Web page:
Sound Consumer archive
by Joel Huesby
Everything in life is driven by energy. Our machines — planes, boats, trains, cars, farm and construction equipment — all run on oil. We are driven, too, running on carbohydrates (sugars), fats and protein. Yet all oil and all the food that sustains us can be traced back to free energy from the sun.
by Maurice Robinette
Livestock often are vilified for producing more greenhouse gases than automobiles. What’s consistently ignored, however, is the failure of most research to distinguish between animals raised in confined feedlots and animals grazing on rangeland as nature intended in a holistic system.
by Eli Penberthy, Associate Editor
Here’s a fact that may surprise you: 60 percent of the cases of foodborne illness originate in home kitchens! Fast food hamburgers contaminated with e-coli and peanut butter tainted with salmonella get the most press, but some of the most harmful bacteria fester at home.
PCC Fremont produce worker, Thinley Gyatso, says an amazing amount was accomplished in two days of lobbying in Washington, D.C. for Tibetan freedom. Thinley was one of 150 delegates from across the country who met with Senators Cantwell and Murray and other legislators.
by Goldie Caughlan, PCC Nutrition Education Manager
No, I don’t have a steamy romance novel or crime thriller to suggest. The summer reading I recommend will update you on important regional and federal legislation that could improve school food quality dramatically and foster healthier eating habits.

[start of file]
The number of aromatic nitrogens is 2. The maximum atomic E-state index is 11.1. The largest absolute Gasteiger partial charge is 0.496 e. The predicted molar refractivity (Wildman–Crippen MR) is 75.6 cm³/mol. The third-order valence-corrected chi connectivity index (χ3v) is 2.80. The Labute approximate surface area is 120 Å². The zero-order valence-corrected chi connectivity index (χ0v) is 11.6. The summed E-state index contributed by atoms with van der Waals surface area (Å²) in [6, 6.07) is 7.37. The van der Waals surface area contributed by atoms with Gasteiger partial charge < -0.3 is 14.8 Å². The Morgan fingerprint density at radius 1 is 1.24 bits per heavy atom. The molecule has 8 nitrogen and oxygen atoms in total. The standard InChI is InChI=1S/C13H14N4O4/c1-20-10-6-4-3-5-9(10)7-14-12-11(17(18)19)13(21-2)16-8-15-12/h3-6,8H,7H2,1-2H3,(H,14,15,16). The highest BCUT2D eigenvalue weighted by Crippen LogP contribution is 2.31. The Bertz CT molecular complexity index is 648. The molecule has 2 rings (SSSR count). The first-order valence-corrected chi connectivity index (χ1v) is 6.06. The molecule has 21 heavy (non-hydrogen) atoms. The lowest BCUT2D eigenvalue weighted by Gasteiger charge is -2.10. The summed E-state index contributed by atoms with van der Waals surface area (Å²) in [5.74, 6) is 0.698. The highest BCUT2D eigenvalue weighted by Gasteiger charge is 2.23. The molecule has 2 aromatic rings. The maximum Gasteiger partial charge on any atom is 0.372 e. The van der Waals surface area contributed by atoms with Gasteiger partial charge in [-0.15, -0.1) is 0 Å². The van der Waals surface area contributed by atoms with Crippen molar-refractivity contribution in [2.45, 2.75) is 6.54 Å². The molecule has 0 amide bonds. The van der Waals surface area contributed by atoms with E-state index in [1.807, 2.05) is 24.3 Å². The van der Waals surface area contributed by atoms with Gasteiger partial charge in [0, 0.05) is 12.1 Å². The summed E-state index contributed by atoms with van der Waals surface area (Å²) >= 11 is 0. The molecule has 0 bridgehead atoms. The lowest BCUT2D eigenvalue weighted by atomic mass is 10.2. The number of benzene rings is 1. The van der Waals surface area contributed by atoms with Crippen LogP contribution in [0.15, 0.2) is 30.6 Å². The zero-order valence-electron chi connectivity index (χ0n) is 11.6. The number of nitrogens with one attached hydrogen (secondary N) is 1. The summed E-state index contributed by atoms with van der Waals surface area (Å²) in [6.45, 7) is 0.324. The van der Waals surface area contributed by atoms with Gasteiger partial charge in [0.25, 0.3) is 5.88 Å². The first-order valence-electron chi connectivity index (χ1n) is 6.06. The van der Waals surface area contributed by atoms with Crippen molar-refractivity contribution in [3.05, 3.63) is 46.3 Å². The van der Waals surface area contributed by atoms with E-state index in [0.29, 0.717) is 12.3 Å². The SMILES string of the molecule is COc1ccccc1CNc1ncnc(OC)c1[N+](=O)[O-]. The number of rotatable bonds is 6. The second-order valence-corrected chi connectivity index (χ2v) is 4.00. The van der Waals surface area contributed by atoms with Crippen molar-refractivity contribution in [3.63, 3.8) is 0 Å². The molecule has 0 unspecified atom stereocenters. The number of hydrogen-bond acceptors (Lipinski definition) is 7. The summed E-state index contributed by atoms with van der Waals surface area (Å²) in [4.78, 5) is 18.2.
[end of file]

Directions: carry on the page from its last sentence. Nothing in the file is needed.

We have all kinds of new products making their way to our shelves this month including gluten-free snacks made with whole grains; all-natural, hydrating sports drinks; and locally produced honey.
by Jeff Cox, Beer and Wine Merchandiser
I can still taste it, that first, purloined sip, furtively gulped from my dad’s can of Olympia. A single, stolen swallow (... and a lot more). A strange, adult flavor that made my sweet-seeking little palate recoil, while leaving its indelible mark, planting a seed that would flower years later in an inexplicable, never-quite-satiated affinity for that hauntingly sweet bitterness.
It’s all about flavor for Bob Berryman, whose tree-ripened organic peaches are a sweet pleasure in our August produce departments. At his Twin Spring Farms in Rice, Wash., Berryman waits to pick his peaches from the branch until they reach a level of maturation that won’t compromise flavor.
by Melissa Campbell, Stewardship and Lands Associate
Quite often, the PCC Farmland Trust is asked about the criteria for projects. Are we interested in saving large or small farms? Do we have regions of priority? Are we interested in working on the east side or the west side of the mountains? To all of these, we answer yes.
Member coupons · PCC Cooks · Holistic economics · Food Safety Enhancement Act · GM sugar beets · GMOs and vitamins · Pesticide use on oyster farms · Product questions · Teens like PCC, too · Election coverage
Agriculture and global warming · Consolidation of seed supply · Federal court upholds GM alfalfa ban · Judge rejects organic dairy lawsuits · Electric power lines affect cattle · Garden at Buckingham Palace · White tea might inhibit fat cells · Salt water added to chicken · Pesticides and Colony Collapse Disorder · Industry defends Bisphenol A